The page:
Trucks with collision warning systems are 22% less likely to be involved in a rear-end collision, according to the IIHS. This is good news considering there are 500,000 accidents involving trucks every year on U.S. roads. However, if your business is one of the 38 million that relies on a truck to make money, you need to do more than depend on collision warning systems. Here’s what else you must do.
Check for recalls
In July 2021, General Motors revealed that it was recalling more than 400,000 pickup trucks due to a safety issue with the side airbags. Worryingly, recalls are a common occurrence and should be dealt with swiftly. But, many business owners miss these recall notices or fail to do anything about them due to concerns over vehicle downtime and subsequent business costs. These recalls are crucial for safety and for the reputation of your business, so make sure you deal with them. Try to come to an arrangement with the dealer about borrowing a replacement vehicle while yours is repaired or see whether it’s possible to do an out-of-hours repair.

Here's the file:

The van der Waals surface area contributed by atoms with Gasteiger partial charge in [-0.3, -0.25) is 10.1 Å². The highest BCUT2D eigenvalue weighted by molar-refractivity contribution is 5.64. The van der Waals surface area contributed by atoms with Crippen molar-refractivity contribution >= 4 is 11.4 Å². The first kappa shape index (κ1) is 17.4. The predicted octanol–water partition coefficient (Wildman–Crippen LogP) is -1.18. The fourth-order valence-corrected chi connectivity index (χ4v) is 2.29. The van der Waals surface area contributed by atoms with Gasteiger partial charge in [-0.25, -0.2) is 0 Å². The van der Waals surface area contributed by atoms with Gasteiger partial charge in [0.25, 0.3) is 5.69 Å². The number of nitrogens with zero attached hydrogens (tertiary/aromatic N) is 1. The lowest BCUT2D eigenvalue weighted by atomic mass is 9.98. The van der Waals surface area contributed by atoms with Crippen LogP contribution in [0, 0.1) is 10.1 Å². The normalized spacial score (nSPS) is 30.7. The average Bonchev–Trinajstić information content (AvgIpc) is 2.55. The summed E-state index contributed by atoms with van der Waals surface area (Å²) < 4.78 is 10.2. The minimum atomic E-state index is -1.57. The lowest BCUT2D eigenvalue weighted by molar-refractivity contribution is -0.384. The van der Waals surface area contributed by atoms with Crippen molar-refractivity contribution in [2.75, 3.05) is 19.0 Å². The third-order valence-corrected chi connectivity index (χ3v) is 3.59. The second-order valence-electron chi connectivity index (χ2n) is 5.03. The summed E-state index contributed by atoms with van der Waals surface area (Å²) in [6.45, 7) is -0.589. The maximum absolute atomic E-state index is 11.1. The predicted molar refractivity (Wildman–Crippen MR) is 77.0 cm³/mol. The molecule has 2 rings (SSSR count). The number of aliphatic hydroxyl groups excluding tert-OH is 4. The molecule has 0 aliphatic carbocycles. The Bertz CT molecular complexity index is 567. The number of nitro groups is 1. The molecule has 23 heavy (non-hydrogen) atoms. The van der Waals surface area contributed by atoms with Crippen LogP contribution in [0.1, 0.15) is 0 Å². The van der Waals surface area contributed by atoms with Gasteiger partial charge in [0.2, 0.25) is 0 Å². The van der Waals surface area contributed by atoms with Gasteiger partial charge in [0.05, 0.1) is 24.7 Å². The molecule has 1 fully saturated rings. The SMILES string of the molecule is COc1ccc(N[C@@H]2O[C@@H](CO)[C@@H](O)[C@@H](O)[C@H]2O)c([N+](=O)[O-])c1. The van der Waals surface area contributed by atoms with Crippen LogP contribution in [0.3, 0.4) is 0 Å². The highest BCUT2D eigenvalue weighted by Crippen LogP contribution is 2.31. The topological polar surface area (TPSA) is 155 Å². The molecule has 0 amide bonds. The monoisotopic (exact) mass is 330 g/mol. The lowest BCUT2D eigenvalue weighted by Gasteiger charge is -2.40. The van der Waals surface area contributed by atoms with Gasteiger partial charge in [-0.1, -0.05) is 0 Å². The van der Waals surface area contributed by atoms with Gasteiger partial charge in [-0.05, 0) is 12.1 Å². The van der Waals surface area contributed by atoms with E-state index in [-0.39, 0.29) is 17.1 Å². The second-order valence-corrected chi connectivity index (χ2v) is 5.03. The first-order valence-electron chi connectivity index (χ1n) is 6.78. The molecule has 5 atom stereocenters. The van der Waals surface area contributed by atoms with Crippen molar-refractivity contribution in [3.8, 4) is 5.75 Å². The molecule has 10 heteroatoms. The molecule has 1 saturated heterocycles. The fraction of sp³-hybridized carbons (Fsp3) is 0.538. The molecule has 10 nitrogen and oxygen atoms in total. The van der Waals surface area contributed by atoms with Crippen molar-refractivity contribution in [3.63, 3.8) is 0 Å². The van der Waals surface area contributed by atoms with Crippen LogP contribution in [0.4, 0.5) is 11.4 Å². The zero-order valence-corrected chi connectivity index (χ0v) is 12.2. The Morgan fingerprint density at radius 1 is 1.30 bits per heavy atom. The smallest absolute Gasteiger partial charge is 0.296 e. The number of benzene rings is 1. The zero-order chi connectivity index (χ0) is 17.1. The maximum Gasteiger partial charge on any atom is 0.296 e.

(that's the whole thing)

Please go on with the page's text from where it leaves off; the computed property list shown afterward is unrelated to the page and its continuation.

Officially, a business truck should have a maintenance inspection once per year. As trucks can clock up to 110,000 miles per year, it’s recommended that maintenance is completed more often. Some of the most common truck maintenance problems include worn brake pads, tire issues, electrical faults, and cooling systems failing. Problems such as these can lead to a road accident. Often, trucks are involved in collisions with cars and it’s normal for an accident attorney to get involved. This is because long-term injuries, including spinal damage, brain damage, and amputations can occur. PTSD is also a common complaint. To minimize the risk, regular truck maintenance is a must.
Truckers must take a solid 30 minute break when they’ve been driving for 8 hours. It’s common for truckers to experience fatigue and loss of concentration. For everyone’s safety, you should encourage truck drivers to take more regular breaks if they feel this way. Stops for food and drink should also be promoted. When a tucker’s energy levels dip so will their concentration and this makes them a risk on the road.
Keeping a commercial truck road-safe is a job in itself. But it’s an important one that should be prioritized over anything else.